Review

William Beinart and Lotte Hughes, Environment and Empire. The Oxford History of the British Empire: Companion Series. Oxford University Press, 2007. 395 pp., ISBN 978019956251. Charles Dawson In 2006, New Zealand conservation department staff and volunteers needed to restore native plants on the inaccessible cliff faces of Mana Island. Their solution was termed a ‘seed bomb’: clusters of various species of packed native seeds were launched from the cliff tops, scattering seeds on the tiny ledges below. The impressive book under review acts as a kind of seeding agent for the discipline of environmental history, dispersing a generous range of scholarship to a wide audience. And it is likely the book will find that audience: it is accessible and of relevance to students of history, geography and environmental studies, and the general reader. Scores of topics are addressed, new avenues for research suggested, and leads for further reading detailed. Readers and teachers looking for a book that introduces — and develops — environmental history in a British imperial context will be well-served by Environment and Empire. Beinart and Hughes acknowledge at the outset that dealing with ‘the British Empire’ as a topic is problematic for environmental historians who often glean the most insights from a trans-national or ecosystems-based approach. The authors are direct about the impossibility of forging a simplistic synthesis of the material at hand. This does not mean certain general lines of inquiry are not isolated and subsequently developed: the themes explored are environmental causation, and impacts, conservationism and Indigenous societies and local knowledges. The book’s short title compresses vast conceptual reach; Beinart and Hughes do justice...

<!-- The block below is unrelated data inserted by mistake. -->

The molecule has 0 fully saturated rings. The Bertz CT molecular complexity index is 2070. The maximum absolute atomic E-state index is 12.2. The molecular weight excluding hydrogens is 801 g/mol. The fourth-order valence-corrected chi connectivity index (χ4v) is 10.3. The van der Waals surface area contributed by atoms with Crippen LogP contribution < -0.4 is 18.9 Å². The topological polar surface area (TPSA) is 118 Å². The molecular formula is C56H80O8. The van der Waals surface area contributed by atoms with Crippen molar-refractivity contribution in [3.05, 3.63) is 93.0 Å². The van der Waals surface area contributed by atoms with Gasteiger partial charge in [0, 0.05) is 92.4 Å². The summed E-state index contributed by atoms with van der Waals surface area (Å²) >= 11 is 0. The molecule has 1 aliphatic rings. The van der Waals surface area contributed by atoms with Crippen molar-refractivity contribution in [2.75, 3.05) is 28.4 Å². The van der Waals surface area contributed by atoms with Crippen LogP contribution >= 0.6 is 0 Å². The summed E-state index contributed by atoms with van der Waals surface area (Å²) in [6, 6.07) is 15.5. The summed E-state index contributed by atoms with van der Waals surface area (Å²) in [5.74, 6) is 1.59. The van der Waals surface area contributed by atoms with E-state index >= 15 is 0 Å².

Geoff Park: A Tribute

David Young It should come as no surprise to historians that Geoff Park, whose first love was ecology, could find a soul-mate in history. The wonder of it is that this kind of ‘dualism’ does not occur more often. After all, both are sprawling disciplines preoccupied with understanding the context of relationships and communities (for history, sometimes read ‘nations’), including their establishment, the nature of power, dominance, hegemony, survival and succession – albeit usually on different time scales. In his 1995 treatise, Nga Ururoa: The Groves of Life Geoff busted out of the rigours of his soil science and ecology (his Ph.D. from The Australian National University was on forest nutrient cycling) into what James Belich once described as “an act of the imagination”. Geoff imagined himself into an elegiac ecological and historical account about Aotearoa/New Zealand’s surviving lowland forest communities in a wasteland of depauperate nativism. It is a measure of the work that before its emergence, awareness of the extent of lowland forests up until the devastation of the nineteenth century took place was at best poorly understood by most of us. Geoff also imagined the Maori communities who lived in and near these forests who had largely been displaced and overwhelmed by 150 years of relentless modernism. What did remain were those groves of life, persisting with sometimes astonishing tenacity against human-induced adversity. His was a thesis – as he freely stated – owing much to his former Department of Scientific and Industrial Research colleague and mentor, Geoff Kelly, that was radical in its capacity to jolt receptive New Zealanders. Looking back it helped create a...